One Journey, Together Mark Gaetani 13 September 2023

One Journey, Together

The One Journey, Together webinar on the Voice referendum, coordinated by Catholic Social Services Victoria

A close up of a man with grey hair wearing a white, open neck shirt and a black suit jacket. He is smiling.

Address to Catholic Social Services Victoria online forum, 14 September 2023 

by Mark Gaetani, National President, St Vincent de Paul Society 

One month from today, most of our 17 million eligible citizens will vote on whether around one million Australians of Aboriginal and Torres Strait Islander heritage should be given – to use a patronising term – the Constitutional right to input to Australian law and policy making. 

This complex issue has been made even more complicated, sometimes deliberately so, by politicised and divisive commentary.   

Many Australians, perhaps most of us, have little understanding of the historical oppression of First Peoples, of their marginalisation and their exclusion from major decision making. 

In his first ABC Boyer Lecture last year, Noel Pearson said, “We are not popular, and we are not personally known to many Australians.”  

But the upcoming referendum is not a popularity poll, it’s a vote about justice and inclusion. 

As Mr Pearson added - well before the Voice referendum was announced - “The people will vote on the principle: should Indigenous peoples be guaranteed a fairer say in laws and policies made about them?” 

Despite the complexity, we are being asked to make a simple decision – Yes, or No? 

The St Vincent de Paul Society is firmly in the ‘Yes camp’.  

The Society has long-standing connections with the Indigenous people of Australia, and we are well acquainted with the disadvantage that far too many of them continue to experience.  

Depending on the location, between ten and twenty per cent of all people assisted by the Society identify as being Aboriginal or Torres Strait Islander. In the NT, 95 percent of people presenting to our homelessness services identify as First Nations people.  

The assistance we offer ranges from helping with utility bills, accommodation and rental costs, provision of food vouchers, help with purchasing household items including whitegoods, assistance with health, medical, relocation, storage, travel and transport costs, and referrals, advocacy and social support.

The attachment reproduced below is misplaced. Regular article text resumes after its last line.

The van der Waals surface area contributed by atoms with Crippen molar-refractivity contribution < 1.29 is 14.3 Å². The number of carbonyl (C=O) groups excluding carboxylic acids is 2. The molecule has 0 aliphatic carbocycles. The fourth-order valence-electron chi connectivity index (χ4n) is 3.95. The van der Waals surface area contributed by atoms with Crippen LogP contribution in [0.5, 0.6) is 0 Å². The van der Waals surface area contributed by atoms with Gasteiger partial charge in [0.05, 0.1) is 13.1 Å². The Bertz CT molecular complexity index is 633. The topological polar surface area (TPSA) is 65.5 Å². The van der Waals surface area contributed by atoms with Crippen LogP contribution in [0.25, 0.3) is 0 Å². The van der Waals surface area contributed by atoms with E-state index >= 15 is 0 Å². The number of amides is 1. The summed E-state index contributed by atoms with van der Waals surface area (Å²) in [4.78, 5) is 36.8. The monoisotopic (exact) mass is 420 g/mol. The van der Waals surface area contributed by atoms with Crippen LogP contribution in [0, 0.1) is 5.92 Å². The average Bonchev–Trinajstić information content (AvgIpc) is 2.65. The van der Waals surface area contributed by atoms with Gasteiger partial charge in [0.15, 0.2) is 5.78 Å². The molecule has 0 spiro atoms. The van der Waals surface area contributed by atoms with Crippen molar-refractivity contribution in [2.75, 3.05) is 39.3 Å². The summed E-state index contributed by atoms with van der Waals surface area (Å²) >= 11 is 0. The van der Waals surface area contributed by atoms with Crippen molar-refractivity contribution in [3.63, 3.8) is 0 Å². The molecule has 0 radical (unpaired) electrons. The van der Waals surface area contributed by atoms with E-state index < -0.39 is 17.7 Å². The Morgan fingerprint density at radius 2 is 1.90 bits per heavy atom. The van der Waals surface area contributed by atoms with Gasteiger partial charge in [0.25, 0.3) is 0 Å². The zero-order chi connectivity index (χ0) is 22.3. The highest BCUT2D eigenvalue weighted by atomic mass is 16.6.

Our position on the Voice referendum is based on the values of our founders who two centuries ago showed courageous advocacy on behalf of the vulnerable, the powerless and the many others who needed not just a loaf of bread, but equality under the law. 

We supported Constitutional Recognition in 2013 in response to the 2012 Constitutional Recognition Bill.  

We reiterated this in 2014, in response to the Senate Select Committee on Constitutional Recognition of Aboriginal and Torres Strait Islander Peoples. 

In 2021, our position on The Voice was outlined in response to the Government’s Indigenous voice co-design interim report. In 2022, the Society outlined its position in our Federal Election Statement, A Fairer Australia 

And during Reconciliation Week in 2023, we launched an updated policy paper on Australia's First Nations Peoples.  

We take strength in knowing we are not walking alone. This issue must not be allowed to divide Australians further. 

The National Council of St Vincent de Paul Society Australia supports the Uluru Statement from the Heart, including Constitutional Recognition and The Voice to Parliament. This position mirrors that of the National Aboriginal and Torres Strait Islander Catholic Council, and the Australian Catholic Bishops. 

Our commitment aligns with the principles of Catholic social justice and reflects the dedication of our founders to creating a more compassionate and inclusive society. 

In a statement coinciding with last weekend’s Feast Day for our main founder, Frederic Ozanam, we said Australia faces many social challenges. The need for First Peoples to have a greater say over matters that their wellbeing is high on that list.  

Advocacy on social justice issues is enshrined within our governing document, The Rule, and we do not shy away from the injunction that, and I quote - “In all charitable actions there should be a search for justice…” 

I pray that justice will prevail come October 14, and that Australians will affirm their support for the First Peoples of this amazing land under the Southern Cross.  

May God bless us all at this challenging time. 

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